It’s been a while since I had to think through building a new miniature hobby station, but recently I moved and sold my old desk and chair. This allowed me to start from scratch and redesign the hobby work area. Like many wargamers, I spend a significant amount of time painting and assembling figures, terrain, and vehicles that I use in games. As such, making design choices that allowed me to effectively use my hobby station were really important. As such, when I went through this process for my new home I thought it would be an excellent time to share some of my thoughts about the process!
Where you do your tabletop miniature hobby is the single most important decision you have to make. One of the things I strongly recommend is to have a permanent workstation to do your hobby. That certainly is not possible for everyone, but once you determine where you are doing your hobby you can start to make decisions about the area itself.
Not everyone has the luxury of space to be able to leave a workstation permanently set up where they can work on their projects. If this is the case for you, here are a few questions you can ask yourself that will help you get the most out of your hobby time.
- How much time per week do you have for your miniature hobby time (assembly and painting primarily – not playing games)?
- How much space is available to store your hobby station when not in use?
- Where do you do your hobby currently?
- Is there good lighting?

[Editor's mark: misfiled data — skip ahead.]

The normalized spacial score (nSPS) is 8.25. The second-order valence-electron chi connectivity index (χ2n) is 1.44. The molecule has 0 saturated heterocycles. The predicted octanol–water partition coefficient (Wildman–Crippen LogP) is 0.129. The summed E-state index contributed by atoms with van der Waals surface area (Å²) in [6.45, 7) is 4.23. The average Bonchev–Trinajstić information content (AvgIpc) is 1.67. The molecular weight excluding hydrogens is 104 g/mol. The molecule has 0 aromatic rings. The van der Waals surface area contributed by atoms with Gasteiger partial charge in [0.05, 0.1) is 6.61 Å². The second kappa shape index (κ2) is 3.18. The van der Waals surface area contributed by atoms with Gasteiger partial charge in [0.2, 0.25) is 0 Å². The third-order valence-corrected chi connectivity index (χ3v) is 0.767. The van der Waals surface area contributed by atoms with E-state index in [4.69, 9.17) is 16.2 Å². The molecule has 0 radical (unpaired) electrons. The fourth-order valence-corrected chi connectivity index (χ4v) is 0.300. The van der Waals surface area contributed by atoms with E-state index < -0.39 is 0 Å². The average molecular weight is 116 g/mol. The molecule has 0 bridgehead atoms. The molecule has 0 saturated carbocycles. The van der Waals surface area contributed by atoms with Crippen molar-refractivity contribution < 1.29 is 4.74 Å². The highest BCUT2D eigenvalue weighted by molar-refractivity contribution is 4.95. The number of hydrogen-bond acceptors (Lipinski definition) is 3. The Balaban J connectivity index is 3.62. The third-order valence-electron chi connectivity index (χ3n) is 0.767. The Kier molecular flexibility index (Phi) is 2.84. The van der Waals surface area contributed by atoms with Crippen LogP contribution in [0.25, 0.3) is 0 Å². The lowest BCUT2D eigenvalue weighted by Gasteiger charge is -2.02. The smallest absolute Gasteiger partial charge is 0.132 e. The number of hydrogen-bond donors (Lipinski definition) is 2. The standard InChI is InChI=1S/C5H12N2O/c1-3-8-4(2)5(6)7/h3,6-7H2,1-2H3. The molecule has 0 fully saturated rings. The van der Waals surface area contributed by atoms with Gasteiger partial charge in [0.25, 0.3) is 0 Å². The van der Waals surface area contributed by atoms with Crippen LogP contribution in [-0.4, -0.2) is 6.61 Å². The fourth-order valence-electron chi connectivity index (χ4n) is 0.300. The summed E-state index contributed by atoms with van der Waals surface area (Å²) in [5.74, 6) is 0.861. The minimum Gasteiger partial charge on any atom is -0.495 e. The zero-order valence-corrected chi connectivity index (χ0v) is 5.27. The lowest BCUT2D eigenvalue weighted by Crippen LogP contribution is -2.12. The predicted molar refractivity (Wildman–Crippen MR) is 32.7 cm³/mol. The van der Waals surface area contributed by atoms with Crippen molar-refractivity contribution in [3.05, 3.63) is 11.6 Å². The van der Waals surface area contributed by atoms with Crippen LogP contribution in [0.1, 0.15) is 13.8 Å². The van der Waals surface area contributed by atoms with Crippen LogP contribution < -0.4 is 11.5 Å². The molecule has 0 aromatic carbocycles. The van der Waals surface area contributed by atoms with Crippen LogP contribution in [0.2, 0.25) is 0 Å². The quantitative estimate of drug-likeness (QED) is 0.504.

- Do you have convienent access to electrical outlets?
- Do you need to store your hobby supplies securely (children, pets, etc)?
Mobile Workstation Solutions
Here are a couple of solutions that I have used in the past as either a mobile solution I’ve taken to a game store or that I can rapidly set up and tear down at home.
Our hobby supplies include various tools, fluids, and other supplies, a small toolbox can make a great hobby supply solution. Most toolboxes also have the ability to add a padlock to them keeping children or roommates out of your hobby supplies as well! Most small toolboxes also include an upper shelf and then a lower, larger bin, this allows you to separate out hobby tools and brushes from your paints, glues, and fluids.
We don’t often think of ourselves in the miniature hobby world as artists, but we just so happen to be that exact thing! Artists have been trying to solve the storage problem for years and looking at artist supply shops for storage solutions may yield an amazing idea you can use at home. Some of my favorites are plastic bins with their multiple modular sizes so that I can sort out different paints, tools, and maybe even stash a few bits in them.